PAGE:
In a world where technological advancement is rapid and constant, obsolescence comes quickly. And medical manufacturers must constantly weigh the costs and benefits of one important question: When is the best time to redesign and update an older device that’s been on the market for a while?

“If you have a medical device that’s performing well, the temptation can be to sit tight—as the old adage goes, ‘If it ain’t broke, don’t fix it,’” says Abi Millar, medical device writer for GlobalData. “However, no device can dominate the market forever, and many older devices may need an update to stay competitive.”

Sometimes the decision to redesign is straightforward. “If the medical device is quite simple, this ‘end’ may come in the form of patent expiry, which opens the floodgates to a slew of competitors,” says Millar. “That’s great news if you’re a rival manufacturer but can pose challenges if the product is yours.”

That said, Millar adds, “medical devices tend to be protected by multiple patents, rather than just one. And while a pharmaceutical product coming off patent is immediately at risk from generics, that isn’t the case in med tech. Right from the outset, a rival manufacturer would usually be able to build a similar product without infringing your intellectual property.”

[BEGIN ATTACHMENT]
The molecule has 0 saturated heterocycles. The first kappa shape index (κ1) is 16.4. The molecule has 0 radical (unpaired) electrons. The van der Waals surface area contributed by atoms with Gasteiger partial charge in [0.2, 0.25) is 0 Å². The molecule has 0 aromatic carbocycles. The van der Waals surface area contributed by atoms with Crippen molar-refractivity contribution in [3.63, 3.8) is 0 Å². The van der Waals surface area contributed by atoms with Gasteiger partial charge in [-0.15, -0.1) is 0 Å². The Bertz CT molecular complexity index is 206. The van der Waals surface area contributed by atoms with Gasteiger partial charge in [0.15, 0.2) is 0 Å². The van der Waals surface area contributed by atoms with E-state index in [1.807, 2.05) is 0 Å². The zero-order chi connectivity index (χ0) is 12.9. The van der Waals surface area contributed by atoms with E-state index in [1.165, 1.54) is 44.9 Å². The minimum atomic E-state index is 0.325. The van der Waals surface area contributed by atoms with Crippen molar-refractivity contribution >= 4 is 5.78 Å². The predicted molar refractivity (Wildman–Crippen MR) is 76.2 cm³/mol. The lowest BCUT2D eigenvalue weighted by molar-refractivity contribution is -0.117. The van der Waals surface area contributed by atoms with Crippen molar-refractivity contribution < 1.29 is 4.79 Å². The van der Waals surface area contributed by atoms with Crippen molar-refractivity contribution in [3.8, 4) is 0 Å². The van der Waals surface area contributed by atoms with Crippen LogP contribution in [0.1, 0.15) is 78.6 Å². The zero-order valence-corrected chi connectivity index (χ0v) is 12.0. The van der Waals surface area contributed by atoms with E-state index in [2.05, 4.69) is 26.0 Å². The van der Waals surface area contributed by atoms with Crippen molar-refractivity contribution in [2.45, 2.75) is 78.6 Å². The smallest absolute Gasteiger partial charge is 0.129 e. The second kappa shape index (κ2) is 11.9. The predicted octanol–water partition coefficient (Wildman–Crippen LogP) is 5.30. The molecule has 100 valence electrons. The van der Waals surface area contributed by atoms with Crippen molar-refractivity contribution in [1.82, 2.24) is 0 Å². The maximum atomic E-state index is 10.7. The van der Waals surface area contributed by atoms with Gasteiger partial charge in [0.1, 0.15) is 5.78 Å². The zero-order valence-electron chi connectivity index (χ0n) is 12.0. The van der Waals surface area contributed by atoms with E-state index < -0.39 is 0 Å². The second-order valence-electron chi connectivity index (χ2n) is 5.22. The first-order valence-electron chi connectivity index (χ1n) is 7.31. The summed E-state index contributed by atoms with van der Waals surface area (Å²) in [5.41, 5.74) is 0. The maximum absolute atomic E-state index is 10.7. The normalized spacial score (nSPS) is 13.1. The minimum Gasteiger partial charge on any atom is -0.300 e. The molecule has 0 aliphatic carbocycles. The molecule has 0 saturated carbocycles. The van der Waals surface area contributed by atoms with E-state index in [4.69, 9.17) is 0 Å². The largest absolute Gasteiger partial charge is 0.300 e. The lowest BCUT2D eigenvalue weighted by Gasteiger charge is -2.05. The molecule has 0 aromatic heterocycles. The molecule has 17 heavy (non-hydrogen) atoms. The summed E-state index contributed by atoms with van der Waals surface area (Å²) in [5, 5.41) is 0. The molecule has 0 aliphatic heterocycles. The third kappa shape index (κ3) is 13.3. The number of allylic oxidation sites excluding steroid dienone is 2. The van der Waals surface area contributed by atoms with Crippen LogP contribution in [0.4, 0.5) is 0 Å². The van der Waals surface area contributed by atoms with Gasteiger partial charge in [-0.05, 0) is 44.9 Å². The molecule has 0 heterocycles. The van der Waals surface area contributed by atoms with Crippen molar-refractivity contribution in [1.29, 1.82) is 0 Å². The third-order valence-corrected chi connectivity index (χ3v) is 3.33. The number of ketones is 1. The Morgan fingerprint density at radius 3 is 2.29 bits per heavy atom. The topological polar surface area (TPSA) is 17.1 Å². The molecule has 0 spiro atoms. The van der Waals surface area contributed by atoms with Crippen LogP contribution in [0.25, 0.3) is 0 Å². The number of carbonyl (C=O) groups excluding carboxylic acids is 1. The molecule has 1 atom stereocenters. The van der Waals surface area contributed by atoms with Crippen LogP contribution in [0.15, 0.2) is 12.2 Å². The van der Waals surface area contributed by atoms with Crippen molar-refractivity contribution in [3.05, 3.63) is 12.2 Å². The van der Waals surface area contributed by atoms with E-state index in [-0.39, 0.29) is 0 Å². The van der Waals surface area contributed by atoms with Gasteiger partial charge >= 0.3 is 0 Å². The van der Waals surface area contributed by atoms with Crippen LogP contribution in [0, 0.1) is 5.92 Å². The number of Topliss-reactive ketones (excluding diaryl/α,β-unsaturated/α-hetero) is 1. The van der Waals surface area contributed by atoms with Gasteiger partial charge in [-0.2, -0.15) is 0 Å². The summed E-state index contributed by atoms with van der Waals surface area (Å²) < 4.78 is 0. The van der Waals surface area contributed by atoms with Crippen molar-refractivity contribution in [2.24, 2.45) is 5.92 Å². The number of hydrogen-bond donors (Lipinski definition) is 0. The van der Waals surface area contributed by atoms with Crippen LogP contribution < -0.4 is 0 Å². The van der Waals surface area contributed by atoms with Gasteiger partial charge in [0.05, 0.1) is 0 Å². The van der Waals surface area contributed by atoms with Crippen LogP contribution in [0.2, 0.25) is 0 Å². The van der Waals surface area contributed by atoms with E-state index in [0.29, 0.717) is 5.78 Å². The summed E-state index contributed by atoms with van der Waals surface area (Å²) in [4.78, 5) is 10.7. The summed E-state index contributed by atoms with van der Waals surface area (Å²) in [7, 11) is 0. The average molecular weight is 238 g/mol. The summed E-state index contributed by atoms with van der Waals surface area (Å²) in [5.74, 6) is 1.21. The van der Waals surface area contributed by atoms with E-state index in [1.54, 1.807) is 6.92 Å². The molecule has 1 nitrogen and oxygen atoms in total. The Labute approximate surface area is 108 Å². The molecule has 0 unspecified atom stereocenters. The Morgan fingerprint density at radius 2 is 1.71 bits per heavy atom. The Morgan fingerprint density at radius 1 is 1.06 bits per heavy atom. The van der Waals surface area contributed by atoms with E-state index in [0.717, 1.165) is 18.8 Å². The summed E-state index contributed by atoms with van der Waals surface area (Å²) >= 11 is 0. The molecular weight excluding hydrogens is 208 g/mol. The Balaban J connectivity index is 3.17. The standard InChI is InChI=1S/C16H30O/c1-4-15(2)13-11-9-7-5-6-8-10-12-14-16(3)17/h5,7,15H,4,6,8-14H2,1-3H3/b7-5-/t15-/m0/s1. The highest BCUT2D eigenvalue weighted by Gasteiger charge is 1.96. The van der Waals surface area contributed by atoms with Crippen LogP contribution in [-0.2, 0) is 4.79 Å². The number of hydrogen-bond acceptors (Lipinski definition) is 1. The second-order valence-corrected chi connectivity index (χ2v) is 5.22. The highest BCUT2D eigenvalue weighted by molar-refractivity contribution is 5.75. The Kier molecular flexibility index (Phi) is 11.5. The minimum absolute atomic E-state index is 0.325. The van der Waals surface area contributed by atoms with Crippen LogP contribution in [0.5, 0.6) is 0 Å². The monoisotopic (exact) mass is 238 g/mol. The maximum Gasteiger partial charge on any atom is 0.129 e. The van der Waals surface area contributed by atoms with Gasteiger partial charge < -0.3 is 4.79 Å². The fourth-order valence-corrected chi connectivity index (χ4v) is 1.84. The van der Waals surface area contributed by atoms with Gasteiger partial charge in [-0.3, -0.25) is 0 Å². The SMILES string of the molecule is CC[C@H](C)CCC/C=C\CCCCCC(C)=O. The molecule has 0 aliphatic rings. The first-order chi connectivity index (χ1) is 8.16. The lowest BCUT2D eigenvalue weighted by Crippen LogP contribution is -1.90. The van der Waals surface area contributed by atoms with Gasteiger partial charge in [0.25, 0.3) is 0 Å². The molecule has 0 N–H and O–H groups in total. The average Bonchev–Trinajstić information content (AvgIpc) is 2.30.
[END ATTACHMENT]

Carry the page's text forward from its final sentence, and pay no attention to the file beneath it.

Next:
But patent infringement isn’t the most important problem, Millar says: “The real issue for aging medical devices isn’t so much a patent cliff as component obsolescence and availability, in which one or more of the essential parts become impossible to source.”

This kind of obsolescence can strike at any point in the product life cycle, says Tom Ackrill, business development manager at medical contract manufacturer ITL Group. “Usually it’s more common in older legacy devices that have been kept on the market long past their intended design life,” he says. “As technology moves on, manufacturers of those individual components change their range and develop something newer, faster, smaller, better. The legacy components start to fall by the wayside.”

Of course, simply finding something else that can do the job and substituting it in isn’t always an easy option. “The medical device regulatory landscape of the 21st century is extremely risk-centric, and changing even the simplest of components within a device has to be done and documented in a way that demonstrates to the world that your product is still safe,” says Ackrill.

“Component obsolescence is seen as a bit of a bogeyman in the industry because of the knock-on effects of a simple component change when it comes to maintaining compliance,” he adds. “Luckily there are companies out there that are often asked to come to the rescue of a product heading toward the medical device graveyard.”